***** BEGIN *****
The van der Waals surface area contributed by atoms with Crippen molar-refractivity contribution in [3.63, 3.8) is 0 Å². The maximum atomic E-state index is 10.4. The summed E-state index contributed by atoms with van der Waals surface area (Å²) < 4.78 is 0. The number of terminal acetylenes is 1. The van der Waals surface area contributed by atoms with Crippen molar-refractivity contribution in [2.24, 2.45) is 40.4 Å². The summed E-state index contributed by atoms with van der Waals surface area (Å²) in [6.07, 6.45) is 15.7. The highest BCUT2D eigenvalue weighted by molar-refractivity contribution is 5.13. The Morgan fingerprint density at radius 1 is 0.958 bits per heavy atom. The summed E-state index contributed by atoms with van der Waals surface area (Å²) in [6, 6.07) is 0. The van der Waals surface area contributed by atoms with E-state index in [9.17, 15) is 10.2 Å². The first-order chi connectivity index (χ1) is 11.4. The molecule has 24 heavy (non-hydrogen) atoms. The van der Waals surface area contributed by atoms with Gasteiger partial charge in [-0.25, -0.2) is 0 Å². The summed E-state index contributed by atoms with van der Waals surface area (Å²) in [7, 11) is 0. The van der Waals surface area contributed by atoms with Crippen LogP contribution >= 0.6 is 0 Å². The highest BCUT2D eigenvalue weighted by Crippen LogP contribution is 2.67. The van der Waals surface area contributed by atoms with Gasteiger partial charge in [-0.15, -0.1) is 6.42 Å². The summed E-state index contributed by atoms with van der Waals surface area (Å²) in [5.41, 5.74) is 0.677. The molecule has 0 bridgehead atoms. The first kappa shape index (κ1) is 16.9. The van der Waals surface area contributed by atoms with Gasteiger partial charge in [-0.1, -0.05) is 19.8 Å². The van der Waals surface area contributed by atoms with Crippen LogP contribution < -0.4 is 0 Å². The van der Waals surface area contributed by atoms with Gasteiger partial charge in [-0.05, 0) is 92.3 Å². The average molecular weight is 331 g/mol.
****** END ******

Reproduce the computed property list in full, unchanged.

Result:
The van der Waals surface area contributed by atoms with Crippen molar-refractivity contribution in [3.63, 3.8) is 0 Å². The maximum atomic E-state index is 10.4. The summed E-state index contributed by atoms with van der Waals surface area (Å²) < 4.78 is 0. The number of terminal acetylenes is 1. The van der Waals surface area contributed by atoms with Crippen molar-refractivity contribution in [2.24, 2.45) is 40.4 Å². The summed E-state index contributed by atoms with van der Waals surface area (Å²) in [6.07, 6.45) is 15.7. The highest BCUT2D eigenvalue weighted by molar-refractivity contribution is 5.13. The Morgan fingerprint density at radius 1 is 0.958 bits per heavy atom. The summed E-state index contributed by atoms with van der Waals surface area (Å²) in [6, 6.07) is 0. The van der Waals surface area contributed by atoms with E-state index in [9.17, 15) is 10.2 Å². The first-order chi connectivity index (χ1) is 11.4. The molecule has 24 heavy (non-hydrogen) atoms. The van der Waals surface area contributed by atoms with Gasteiger partial charge in [-0.25, -0.2) is 0 Å². The summed E-state index contributed by atoms with van der Waals surface area (Å²) in [7, 11) is 0. The van der Waals surface area contributed by atoms with Crippen LogP contribution >= 0.6 is 0 Å². The highest BCUT2D eigenvalue weighted by Crippen LogP contribution is 2.67. The van der Waals surface area contributed by atoms with Gasteiger partial charge in [-0.15, -0.1) is 6.42 Å². The summed E-state index contributed by atoms with van der Waals surface area (Å²) in [5.41, 5.74) is 0.677. The molecule has 0 bridgehead atoms. The first kappa shape index (κ1) is 16.9. The van der Waals surface area contributed by atoms with Gasteiger partial charge in [-0.1, -0.05) is 19.8 Å². The van der Waals surface area contributed by atoms with Crippen LogP contribution < -0.4 is 0 Å². The van der Waals surface area contributed by atoms with Gasteiger partial charge in [-0.05, 0) is 92.3 Å². The average molecular weight is 331 g/mol.